4. VFL also raises concerns about the draft’s legislation’s ability to allow abortion up till birth for any unborn child that is found to be disabled in some way. The bill doesn’t quantify the level of disability that will enable an abortion to be authorised.
Anecdotally, VFL has heard of stories of women being offered abortions for conditions such as an extra finger or Downs Syndrome. The intention for abortions for disability under the Contraception, Sterilisation and Abortion Act was for disabilities that rendered an unborn child “incompatible with life”. VFL has grave concerns that this draft legislation will put further pressure on women facing a difficult diagnosis. The streamlined process of the proposed new system will also take away from women and their whānau a time to consider their options and to seek second opinions which would alleviate their fears regarding treatment options for their child once born.
There have also been numerous stories, both told to members of VFL as well as published in the media, where women report a bullying type mentality from some health care professionals when there is a possibly of a disability in the unborn child.
VFL also recognises that there are extreme cases of life limiting diagnosis found in some unborn children. VFL therefore ask that before liberalising abortion law in New Zealand that our government commits to establishing a nationwide pre-natal palliative care support network to women and their whānau when faced with such a tragic diagnosis. While the evidence is small, and a lot of it is anecdotal, women who carry pregnancies to term, knowing that their unborn child will die during birth or shortly after, have better mental health and grief processing outcomes than those women who seek abortions.
VFL is also concerned about the rates of abortion in our tangata whenua. Despite only making up 15% of New Zealand’s population, Maori wahine obtain 23% of abortions. This shows a marked lack of care and attention from the New Zealand government, who have a duty under the Treaty of Waitangi to actively protect Maori interests, as well as meet the needs of the
community. Clearly this government, and many before it, are failing to provide adequate care to Maori wahine facing unplanned or difficult pregnancies. It is not in the best interests of our tangata whenua to be aborting so many of their precious tamariki.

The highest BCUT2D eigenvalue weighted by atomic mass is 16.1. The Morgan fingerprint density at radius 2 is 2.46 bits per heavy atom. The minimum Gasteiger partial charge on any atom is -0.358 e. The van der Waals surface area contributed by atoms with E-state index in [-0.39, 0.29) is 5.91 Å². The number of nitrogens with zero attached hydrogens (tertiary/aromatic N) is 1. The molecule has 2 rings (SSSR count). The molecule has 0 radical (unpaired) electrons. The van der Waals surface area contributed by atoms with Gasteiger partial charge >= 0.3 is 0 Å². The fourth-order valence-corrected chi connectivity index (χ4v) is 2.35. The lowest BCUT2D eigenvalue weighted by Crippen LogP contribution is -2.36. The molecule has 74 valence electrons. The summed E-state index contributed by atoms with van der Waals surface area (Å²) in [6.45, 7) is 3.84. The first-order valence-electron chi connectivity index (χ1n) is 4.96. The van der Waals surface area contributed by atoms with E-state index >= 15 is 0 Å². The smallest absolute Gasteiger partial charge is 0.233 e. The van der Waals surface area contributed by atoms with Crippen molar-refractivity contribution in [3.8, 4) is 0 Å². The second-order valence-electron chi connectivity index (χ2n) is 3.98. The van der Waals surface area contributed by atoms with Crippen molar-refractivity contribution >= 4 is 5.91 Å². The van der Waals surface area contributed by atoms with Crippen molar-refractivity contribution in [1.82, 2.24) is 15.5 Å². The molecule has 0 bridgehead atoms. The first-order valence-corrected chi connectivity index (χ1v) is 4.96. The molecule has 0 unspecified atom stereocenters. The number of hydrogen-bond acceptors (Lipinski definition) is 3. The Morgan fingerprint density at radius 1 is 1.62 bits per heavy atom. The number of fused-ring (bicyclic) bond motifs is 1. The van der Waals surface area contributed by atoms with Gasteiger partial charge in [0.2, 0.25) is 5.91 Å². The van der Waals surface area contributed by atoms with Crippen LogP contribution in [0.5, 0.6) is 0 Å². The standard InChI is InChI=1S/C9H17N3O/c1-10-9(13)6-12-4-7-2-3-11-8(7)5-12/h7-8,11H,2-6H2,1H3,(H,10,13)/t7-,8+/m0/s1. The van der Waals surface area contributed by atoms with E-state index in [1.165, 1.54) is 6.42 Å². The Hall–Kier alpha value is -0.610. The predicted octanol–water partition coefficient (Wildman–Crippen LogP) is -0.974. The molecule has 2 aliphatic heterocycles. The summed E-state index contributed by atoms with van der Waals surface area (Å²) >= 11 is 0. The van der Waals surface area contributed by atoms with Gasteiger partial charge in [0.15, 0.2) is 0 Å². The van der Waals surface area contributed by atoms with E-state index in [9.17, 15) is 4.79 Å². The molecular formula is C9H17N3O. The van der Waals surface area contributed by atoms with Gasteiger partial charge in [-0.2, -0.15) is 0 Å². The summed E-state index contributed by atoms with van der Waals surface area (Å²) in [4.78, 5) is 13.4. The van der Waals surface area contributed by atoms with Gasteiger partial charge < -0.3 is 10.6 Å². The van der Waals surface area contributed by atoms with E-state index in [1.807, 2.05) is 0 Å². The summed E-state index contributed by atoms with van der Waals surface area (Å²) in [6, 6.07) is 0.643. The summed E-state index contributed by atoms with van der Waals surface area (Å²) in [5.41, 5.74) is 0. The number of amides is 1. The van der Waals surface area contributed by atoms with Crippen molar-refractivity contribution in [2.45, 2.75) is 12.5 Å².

Therefore, when all interrelated issues are combined, we see a failure by this government and many before it, to propose and implement adequate support networks for women facing unplanned or difficult pregnancies. A liberalised abortion law will simply make it easier for the government, and society, to ignore these women and their unborn children. Something that goes counter to the spirit of New Zealand community.
5. VFL is also concerned that this bill will take away rights from other born persons, namely health care professionals and members of the public who wish to provide alternatives to abortion yet doing so from the outside of a hospital or abortion clinic.
The importance of a conscience clause cannot be overstated. Healthcare professionals need to have autonomy in decision making regarding the provision of care. The State already recognises this right, and must work to entrench it further, or at the very least, leave it be.
Abortion and contraceptive access is widely available and easily accessible in New Zealand. There is absolutely no need to force health care professionals to act against their most deeply held convictions for a woman to obtain an abortion. Likewise, if this bill were to pass, abortions will be easily accessible, so much so that ads for clinics will appear on social media and in any Google search. The need for forcing health care professionals to be involved in the abortion process is completely unnecessary.
New Zealand also acknowledges and protects the right to free speech and assembly. For many women seeking an abortion, those few on the sidewalk offering pamphlets and a non-judgemental ear, may be the only opportunity those women have to considering alternatives to abortion.
Free speech and the right to publicly protest or in the cases of anti-abortion sidewalk counsellors, to simply advocate, is vital to an open society.
VFL also raises the question, that if abortion is truly just another medical procedure, with no lasting consequences, and the unborn child holds no moral weight, as the abortion supporter would have us believe, then why the need to “protect” women seeking abortion from such persons?
VFL therefore makes mention that there are serious moral questions to be answered in this discussion, and that the abortion supporter does themselves no favour by trying to silence the opposition. They only serve to prove our point. By forcing silence on those who speak against abortion, they are displaying that there are serious ethical concerns, and that there is an innocent human being whose life will be forfeited by a desperate mother in desperate circumstances.
VFL implores the New Zealand Government to better serve its people by offering and maintaining improved social support and life-affirming medical care for women facing crisis and difficult pregnancies. That this support can’t be achieved alongside a grossly liberalised abortion law that only seeks to ignore the real and complex problems facing women and their whānau in this situation.